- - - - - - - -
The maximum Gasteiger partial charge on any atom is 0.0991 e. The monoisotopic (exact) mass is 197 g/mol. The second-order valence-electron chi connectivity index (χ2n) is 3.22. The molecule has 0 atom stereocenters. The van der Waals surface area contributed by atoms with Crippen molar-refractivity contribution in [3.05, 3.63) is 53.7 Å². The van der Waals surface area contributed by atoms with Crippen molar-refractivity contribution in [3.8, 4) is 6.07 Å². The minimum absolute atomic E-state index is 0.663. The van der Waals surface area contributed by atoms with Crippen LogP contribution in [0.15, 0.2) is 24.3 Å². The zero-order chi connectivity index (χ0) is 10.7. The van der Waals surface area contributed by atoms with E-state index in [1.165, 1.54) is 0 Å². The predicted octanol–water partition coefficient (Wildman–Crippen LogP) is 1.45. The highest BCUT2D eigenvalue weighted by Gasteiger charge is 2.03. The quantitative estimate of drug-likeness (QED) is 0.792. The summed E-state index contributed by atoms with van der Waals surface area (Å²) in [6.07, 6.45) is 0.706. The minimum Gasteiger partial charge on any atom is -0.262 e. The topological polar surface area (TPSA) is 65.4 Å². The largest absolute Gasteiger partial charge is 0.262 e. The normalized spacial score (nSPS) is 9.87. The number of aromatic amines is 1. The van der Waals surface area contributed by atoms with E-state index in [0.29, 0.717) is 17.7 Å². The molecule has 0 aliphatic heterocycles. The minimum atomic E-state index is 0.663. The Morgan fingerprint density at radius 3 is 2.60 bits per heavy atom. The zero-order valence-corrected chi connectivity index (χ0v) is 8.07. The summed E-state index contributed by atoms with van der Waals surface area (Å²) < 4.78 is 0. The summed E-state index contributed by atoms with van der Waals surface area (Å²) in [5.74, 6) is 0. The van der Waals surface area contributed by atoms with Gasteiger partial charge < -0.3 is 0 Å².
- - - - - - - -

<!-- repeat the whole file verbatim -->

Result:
The maximum Gasteiger partial charge on any atom is 0.0991 e. The monoisotopic (exact) mass is 197 g/mol. The second-order valence-electron chi connectivity index (χ2n) is 3.22. The molecule has 0 atom stereocenters. The van der Waals surface area contributed by atoms with Crippen molar-refractivity contribution in [3.05, 3.63) is 53.7 Å². The van der Waals surface area contributed by atoms with Crippen molar-refractivity contribution in [3.8, 4) is 6.07 Å². The minimum absolute atomic E-state index is 0.663. The van der Waals surface area contributed by atoms with Crippen LogP contribution in [0.15, 0.2) is 24.3 Å². The zero-order chi connectivity index (χ0) is 10.7. The van der Waals surface area contributed by atoms with E-state index in [1.165, 1.54) is 0 Å². The predicted octanol–water partition coefficient (Wildman–Crippen LogP) is 1.45. The highest BCUT2D eigenvalue weighted by Gasteiger charge is 2.03. The quantitative estimate of drug-likeness (QED) is 0.792. The summed E-state index contributed by atoms with van der Waals surface area (Å²) in [6.07, 6.45) is 0.706. The minimum Gasteiger partial charge on any atom is -0.262 e. The topological polar surface area (TPSA) is 65.4 Å². The largest absolute Gasteiger partial charge is 0.262 e. The normalized spacial score (nSPS) is 9.87. The number of aromatic amines is 1. The van der Waals surface area contributed by atoms with E-state index in [0.29, 0.717) is 17.7 Å². The molecule has 0 aliphatic heterocycles. The minimum atomic E-state index is 0.663. The Morgan fingerprint density at radius 3 is 2.60 bits per heavy atom. The zero-order valence-corrected chi connectivity index (χ0v) is 8.07. The summed E-state index contributed by atoms with van der Waals surface area (Å²) < 4.78 is 0. The summed E-state index contributed by atoms with van der Waals surface area (Å²) in [5.74, 6) is 0. The van der Waals surface area contributed by atoms with Gasteiger partial charge < -0.3 is 0 Å².